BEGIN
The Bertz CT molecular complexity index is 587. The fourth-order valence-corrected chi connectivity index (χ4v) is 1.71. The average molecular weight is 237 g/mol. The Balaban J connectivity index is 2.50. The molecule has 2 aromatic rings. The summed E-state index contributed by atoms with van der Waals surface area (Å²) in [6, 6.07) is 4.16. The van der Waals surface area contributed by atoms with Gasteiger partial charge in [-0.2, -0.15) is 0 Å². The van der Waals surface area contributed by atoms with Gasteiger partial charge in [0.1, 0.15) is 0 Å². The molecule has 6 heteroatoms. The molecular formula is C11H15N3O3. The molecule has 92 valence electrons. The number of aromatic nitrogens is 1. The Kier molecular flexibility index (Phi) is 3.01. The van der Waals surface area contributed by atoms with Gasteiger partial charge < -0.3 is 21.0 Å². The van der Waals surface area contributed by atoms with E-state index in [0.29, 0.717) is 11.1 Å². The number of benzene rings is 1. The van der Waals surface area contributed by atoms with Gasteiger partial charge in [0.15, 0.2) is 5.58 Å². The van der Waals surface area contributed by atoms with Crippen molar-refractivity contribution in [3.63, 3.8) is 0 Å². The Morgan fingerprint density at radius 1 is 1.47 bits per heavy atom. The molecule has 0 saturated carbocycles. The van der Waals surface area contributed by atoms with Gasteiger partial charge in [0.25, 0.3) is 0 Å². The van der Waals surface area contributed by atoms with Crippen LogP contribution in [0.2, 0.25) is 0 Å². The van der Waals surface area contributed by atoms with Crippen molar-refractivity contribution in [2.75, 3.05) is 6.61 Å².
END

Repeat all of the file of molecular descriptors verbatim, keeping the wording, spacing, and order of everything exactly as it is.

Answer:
The Bertz CT molecular complexity index is 587. The fourth-order valence-corrected chi connectivity index (χ4v) is 1.71. The average molecular weight is 237 g/mol. The Balaban J connectivity index is 2.50. The molecule has 2 aromatic rings. The summed E-state index contributed by atoms with van der Waals surface area (Å²) in [6, 6.07) is 4.16. The van der Waals surface area contributed by atoms with Gasteiger partial charge in [-0.2, -0.15) is 0 Å². The van der Waals surface area contributed by atoms with Gasteiger partial charge in [0.1, 0.15) is 0 Å². The molecule has 6 heteroatoms. The molecular formula is C11H15N3O3. The molecule has 92 valence electrons. The number of aromatic nitrogens is 1. The Kier molecular flexibility index (Phi) is 3.01. The van der Waals surface area contributed by atoms with Gasteiger partial charge < -0.3 is 21.0 Å². The van der Waals surface area contributed by atoms with E-state index in [0.29, 0.717) is 11.1 Å². The number of benzene rings is 1. The van der Waals surface area contributed by atoms with Gasteiger partial charge in [0.15, 0.2) is 5.58 Å². The van der Waals surface area contributed by atoms with Crippen molar-refractivity contribution in [3.63, 3.8) is 0 Å². The Morgan fingerprint density at radius 1 is 1.47 bits per heavy atom. The molecule has 0 saturated carbocycles. The van der Waals surface area contributed by atoms with Gasteiger partial charge in [0.25, 0.3) is 0 Å². The van der Waals surface area contributed by atoms with Crippen LogP contribution in [0.2, 0.25) is 0 Å². The van der Waals surface area contributed by atoms with Crippen molar-refractivity contribution in [2.75, 3.05) is 6.61 Å².